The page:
Fusion Message Board

In this space, visitors are invited to post any comments, questions, or skeptical observations about Philo T. Farnsworth's contributions to the field of Nuclear Fusion research.

Subject: 100 kV technique
Date: Feb 25, 1:55 pm
Poster: Jim Lux

On Feb 25, 1:55 pm, Jim Lux wrote:

Indeed, 100 kV feedthroughs are a pain, as is working with 100 kV in air in the first place. Most of the problems will be on the air side, although you'll have to pay attention to creepage paths and ion deposition on the vacuum side.

However, why not generate your HV in the vacuum. Send in moderate HV AC through a conventional feedthrough, then either transformer it up or use a voltage multiplier, running inside the vacuum chamber.

This might (WILL) require meticulous care in choosing vacuum compatible electronic components, etc., but might save you from having to buy/build HV feedthroughs.

The other thing to consider is that you really only need 50 kV feedthroughs. You'll have to go to a multi grid system because you won't be using the vacuum enclosure as one electrode (but you'll probably be doing that anyway).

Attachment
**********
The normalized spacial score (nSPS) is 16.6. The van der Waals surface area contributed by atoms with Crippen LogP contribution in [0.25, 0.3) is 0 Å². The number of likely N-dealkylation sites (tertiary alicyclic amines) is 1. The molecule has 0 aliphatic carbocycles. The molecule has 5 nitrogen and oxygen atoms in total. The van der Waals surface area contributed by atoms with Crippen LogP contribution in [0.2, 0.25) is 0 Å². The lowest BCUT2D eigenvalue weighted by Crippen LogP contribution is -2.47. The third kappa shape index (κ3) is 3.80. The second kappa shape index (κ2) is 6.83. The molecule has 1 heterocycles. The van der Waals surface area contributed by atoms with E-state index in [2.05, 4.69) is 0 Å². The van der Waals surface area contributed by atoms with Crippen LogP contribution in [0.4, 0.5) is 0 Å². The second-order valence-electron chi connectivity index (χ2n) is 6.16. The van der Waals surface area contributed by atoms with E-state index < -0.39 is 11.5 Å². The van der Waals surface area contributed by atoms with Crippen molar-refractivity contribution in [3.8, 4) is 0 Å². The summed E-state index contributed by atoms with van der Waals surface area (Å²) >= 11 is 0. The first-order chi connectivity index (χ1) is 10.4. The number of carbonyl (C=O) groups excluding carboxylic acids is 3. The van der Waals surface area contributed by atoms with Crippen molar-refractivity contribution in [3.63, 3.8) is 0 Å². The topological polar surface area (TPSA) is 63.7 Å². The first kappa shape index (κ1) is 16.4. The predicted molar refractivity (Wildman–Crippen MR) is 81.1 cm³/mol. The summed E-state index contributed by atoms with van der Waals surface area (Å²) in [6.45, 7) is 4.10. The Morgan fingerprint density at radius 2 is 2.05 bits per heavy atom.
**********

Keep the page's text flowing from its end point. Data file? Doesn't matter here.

Most medical X-ray tubes run at around 110 kV across the tube, created in a bridge rectifier from a centertap grounded transformer, so that the cables and connectors only need be good to +/- 75 kV. An Xray power supply might have other advantages too, since the have provisions for measuring the current, and isolated filament supplies. In fact, as I write this, I think that the Xray supply might be the ideal source, since they regulate the 100 mA current in the xray tube by varying the filament current, and hence the number of electrons. The same would apply in a dispenser cathode approach to a fusor.

The only problem would be duty cycle. Most medical xray machines aren't designed for 100% duty cycle. For instance, mine is rated for 110 kVp at 100 mA for a 2 or 3 second exposure. I don't recall what the power limiting component is (probably the 500 Hz inverter or the NiCad batteries which have to put out 100 Amps at 120V).